HC seeks govt to response on blasting and construction in Hirpora sanctuary

HC seeks govt to response on blasting and construction in Hirpora sanctuary
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SRINAGAR: The Jammu and Kashmir High Court on Monday directed the state government and union of India to file response within four weeks with regard to Hirpora wildlife sanctuary.
The division bench comprising Justice Ramalingum Sudhakar and Justice MK Hanjura made the orders after it was informed that the sanctuary has suffered huge loss due to the 4000 KV D/C power project as illegal blasting was carried out in the area.
Advocate Bakht Parvaiz pleaded that the power project has immensely affected the fauna and flora of the area. “The Hirpora Sanctuary is a fragile ecosystem and damaging it under the name of development will cause greater harm to it,” he pleaded before the court.
The Indian Company Sterlite Power and its contractors Tata Projects have been assigned the project of laying 400KV D/C Sambha- Amargah which is supposed to provide power supply in Akhnoor, Rajouri, Poonch and Shopian areas.
The company was supposed to lay the power line and erect towers within the wildlife sanctuary on the condition that the work would be done manually so as to avoid damaging flora and fauna of the area.
The company took advantage of the breakdown of public order during 2016 uprising and flatly violated the directions of the Supreme Court on wildlife sanctuaries.
The company has used heavy machines to carry out illegal blasting in the sanctuary. The illegal blasting has destroyed the property in the surrounding areas.
The Company had to pay a penalty of 2.47 crores on the estimation done by a committee constituted by the government but the company has not paid any fine. “The company is continuing blasting and has erected towers with the help of heavy machines.”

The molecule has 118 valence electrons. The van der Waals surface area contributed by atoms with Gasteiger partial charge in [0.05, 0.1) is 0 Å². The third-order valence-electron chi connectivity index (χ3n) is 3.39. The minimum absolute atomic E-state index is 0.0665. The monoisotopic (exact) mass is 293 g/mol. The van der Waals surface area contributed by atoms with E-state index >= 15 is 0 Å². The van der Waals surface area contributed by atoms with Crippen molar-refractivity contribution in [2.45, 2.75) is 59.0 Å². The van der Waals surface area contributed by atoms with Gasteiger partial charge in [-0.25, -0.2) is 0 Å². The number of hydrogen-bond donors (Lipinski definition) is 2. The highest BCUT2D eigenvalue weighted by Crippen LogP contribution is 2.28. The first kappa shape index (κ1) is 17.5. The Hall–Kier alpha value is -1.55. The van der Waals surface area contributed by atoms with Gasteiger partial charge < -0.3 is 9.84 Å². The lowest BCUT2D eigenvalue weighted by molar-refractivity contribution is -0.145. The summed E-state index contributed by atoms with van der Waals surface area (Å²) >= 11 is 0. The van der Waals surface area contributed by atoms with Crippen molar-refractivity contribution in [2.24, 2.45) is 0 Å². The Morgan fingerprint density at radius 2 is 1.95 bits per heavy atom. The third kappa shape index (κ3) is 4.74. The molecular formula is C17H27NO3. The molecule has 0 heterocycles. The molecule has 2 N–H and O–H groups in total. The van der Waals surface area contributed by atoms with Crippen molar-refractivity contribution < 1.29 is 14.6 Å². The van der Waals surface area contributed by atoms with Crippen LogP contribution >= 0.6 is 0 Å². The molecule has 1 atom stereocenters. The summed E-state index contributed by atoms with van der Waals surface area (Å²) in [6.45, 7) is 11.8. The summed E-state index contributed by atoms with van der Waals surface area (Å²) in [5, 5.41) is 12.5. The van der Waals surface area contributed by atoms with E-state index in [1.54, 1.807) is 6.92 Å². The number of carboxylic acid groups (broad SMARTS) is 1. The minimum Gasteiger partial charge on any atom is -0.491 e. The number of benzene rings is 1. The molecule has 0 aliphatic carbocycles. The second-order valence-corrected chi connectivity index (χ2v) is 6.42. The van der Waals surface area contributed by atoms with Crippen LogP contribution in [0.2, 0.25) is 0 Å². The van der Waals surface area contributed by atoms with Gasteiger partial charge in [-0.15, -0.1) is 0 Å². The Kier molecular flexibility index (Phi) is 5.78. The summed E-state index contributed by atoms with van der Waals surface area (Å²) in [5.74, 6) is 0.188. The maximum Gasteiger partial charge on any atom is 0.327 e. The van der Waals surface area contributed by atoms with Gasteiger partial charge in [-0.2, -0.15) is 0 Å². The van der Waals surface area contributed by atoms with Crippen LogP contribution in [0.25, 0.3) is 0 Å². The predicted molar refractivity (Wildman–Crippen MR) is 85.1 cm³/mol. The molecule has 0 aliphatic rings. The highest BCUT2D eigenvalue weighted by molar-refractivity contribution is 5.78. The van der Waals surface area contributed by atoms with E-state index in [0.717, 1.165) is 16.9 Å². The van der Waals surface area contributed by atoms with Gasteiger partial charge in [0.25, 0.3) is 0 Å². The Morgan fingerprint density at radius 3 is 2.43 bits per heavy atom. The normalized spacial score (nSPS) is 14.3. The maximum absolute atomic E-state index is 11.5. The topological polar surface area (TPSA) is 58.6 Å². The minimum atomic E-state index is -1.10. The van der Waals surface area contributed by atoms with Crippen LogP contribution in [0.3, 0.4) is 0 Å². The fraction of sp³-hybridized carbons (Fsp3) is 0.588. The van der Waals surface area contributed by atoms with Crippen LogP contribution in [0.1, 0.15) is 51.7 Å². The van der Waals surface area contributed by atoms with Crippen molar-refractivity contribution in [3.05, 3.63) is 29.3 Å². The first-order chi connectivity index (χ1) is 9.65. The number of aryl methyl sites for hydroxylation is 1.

Advocate Parvaiz quoted Wildlife Trust of India’s survey that there was 50 percent decline in the population of endangered Pir Panjal Markhor from 70 in 2003-2004 to 35 in 2013-2014.
“The 341 square kilometer area, which is already under stress with the construction of Mughal Road has led to severe decline in the population of Markhor,” he said.
Advocate Parvaiz argued that for laying a transmission tower in plain areas, the total cost is around 2 lakhs but at the same time raising a tower at a slope reaches upto Rs 20 lakhs but if the construction is done manually, then it will cost several lakhs of money.
The petition was filed by a group of lawyers including Parvaiz, Sameer-ul-Hamid Dar, Khursheed Ahmed Dar, Rayees Ali and Junaid Rashid.
In the petition, they pleaded the preservation of animal species including the Himalayan brown bear, himalayan black bear, musk deer, leopard, Tibetan wolf, himalayan palm civet and around 50 individual of the critically endangered Pir Panjal Markhor, besides 130 bird species are found in the sanctuary.
“Government should start investigation and should take stern actions against the contractors engaged in laying 400KV D/C Transmission Line through the sanctuary, file status report regarding the damage done to the species,” reads the petition.
As per the previous directions, a status report filed by State of Jammu and Kashmir through Commissioner/Secretary to Government, Power development Department, Development Commissioner (Power) J&K and Chief Engineer, Systems and Operations, Kashmir have submitted before the court that “other than placing indents for land, we are in no way associated or involved with the construction of the project. It is the union of the India under whose supervision the construction of the project is being carried out.”

 

 

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